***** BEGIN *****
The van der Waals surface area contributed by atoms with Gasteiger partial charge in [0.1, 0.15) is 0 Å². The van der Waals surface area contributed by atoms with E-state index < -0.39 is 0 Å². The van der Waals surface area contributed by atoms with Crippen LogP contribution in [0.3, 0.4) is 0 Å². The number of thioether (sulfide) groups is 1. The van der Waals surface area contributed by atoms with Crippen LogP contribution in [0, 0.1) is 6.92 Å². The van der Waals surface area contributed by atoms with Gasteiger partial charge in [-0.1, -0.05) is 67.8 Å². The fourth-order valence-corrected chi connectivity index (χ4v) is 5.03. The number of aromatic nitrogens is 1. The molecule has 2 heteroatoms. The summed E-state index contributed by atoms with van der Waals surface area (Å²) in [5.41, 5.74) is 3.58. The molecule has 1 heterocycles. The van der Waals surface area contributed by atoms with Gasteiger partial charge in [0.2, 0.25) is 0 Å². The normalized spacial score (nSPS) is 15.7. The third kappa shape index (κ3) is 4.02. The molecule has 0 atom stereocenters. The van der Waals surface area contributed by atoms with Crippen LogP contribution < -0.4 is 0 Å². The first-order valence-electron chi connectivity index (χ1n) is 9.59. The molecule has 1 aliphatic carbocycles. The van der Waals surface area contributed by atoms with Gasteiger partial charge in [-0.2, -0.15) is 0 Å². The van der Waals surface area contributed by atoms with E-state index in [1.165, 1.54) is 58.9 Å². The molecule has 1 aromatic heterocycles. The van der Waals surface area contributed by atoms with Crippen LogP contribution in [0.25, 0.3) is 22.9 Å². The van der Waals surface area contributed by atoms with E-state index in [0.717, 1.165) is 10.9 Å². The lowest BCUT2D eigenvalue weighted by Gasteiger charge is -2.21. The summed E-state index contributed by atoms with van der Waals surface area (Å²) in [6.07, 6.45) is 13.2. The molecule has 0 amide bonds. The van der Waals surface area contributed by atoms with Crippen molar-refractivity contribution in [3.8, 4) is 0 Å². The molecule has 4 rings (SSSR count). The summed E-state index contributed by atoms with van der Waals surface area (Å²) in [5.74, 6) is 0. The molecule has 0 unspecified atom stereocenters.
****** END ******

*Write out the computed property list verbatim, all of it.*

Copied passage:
The van der Waals surface area contributed by atoms with Gasteiger partial charge in [0.1, 0.15) is 0 Å². The van der Waals surface area contributed by atoms with E-state index < -0.39 is 0 Å². The van der Waals surface area contributed by atoms with Crippen LogP contribution in [0.3, 0.4) is 0 Å². The number of thioether (sulfide) groups is 1. The van der Waals surface area contributed by atoms with Crippen LogP contribution in [0, 0.1) is 6.92 Å². The van der Waals surface area contributed by atoms with Gasteiger partial charge in [-0.1, -0.05) is 67.8 Å². The fourth-order valence-corrected chi connectivity index (χ4v) is 5.03. The number of aromatic nitrogens is 1. The molecule has 2 heteroatoms. The summed E-state index contributed by atoms with van der Waals surface area (Å²) in [5.41, 5.74) is 3.58. The molecule has 1 heterocycles. The van der Waals surface area contributed by atoms with Gasteiger partial charge in [0.2, 0.25) is 0 Å². The normalized spacial score (nSPS) is 15.7. The third kappa shape index (κ3) is 4.02. The molecule has 0 atom stereocenters. The van der Waals surface area contributed by atoms with Crippen LogP contribution < -0.4 is 0 Å². The first-order valence-electron chi connectivity index (χ1n) is 9.59. The molecule has 1 aliphatic carbocycles. The van der Waals surface area contributed by atoms with Gasteiger partial charge in [-0.2, -0.15) is 0 Å². The van der Waals surface area contributed by atoms with E-state index in [1.165, 1.54) is 58.9 Å². The molecule has 1 aromatic heterocycles. The van der Waals surface area contributed by atoms with Crippen LogP contribution in [0.25, 0.3) is 22.9 Å². The van der Waals surface area contributed by atoms with E-state index in [0.717, 1.165) is 10.9 Å². The lowest BCUT2D eigenvalue weighted by Gasteiger charge is -2.21. The summed E-state index contributed by atoms with van der Waals surface area (Å²) in [6.07, 6.45) is 13.2. The molecule has 0 amide bonds. The van der Waals surface area contributed by atoms with Crippen molar-refractivity contribution in [3.8, 4) is 0 Å². The molecule has 4 rings (SSSR count). The summed E-state index contributed by atoms with van der Waals surface area (Å²) in [5.74, 6) is 0. The molecule has 0 unspecified atom stereocenters.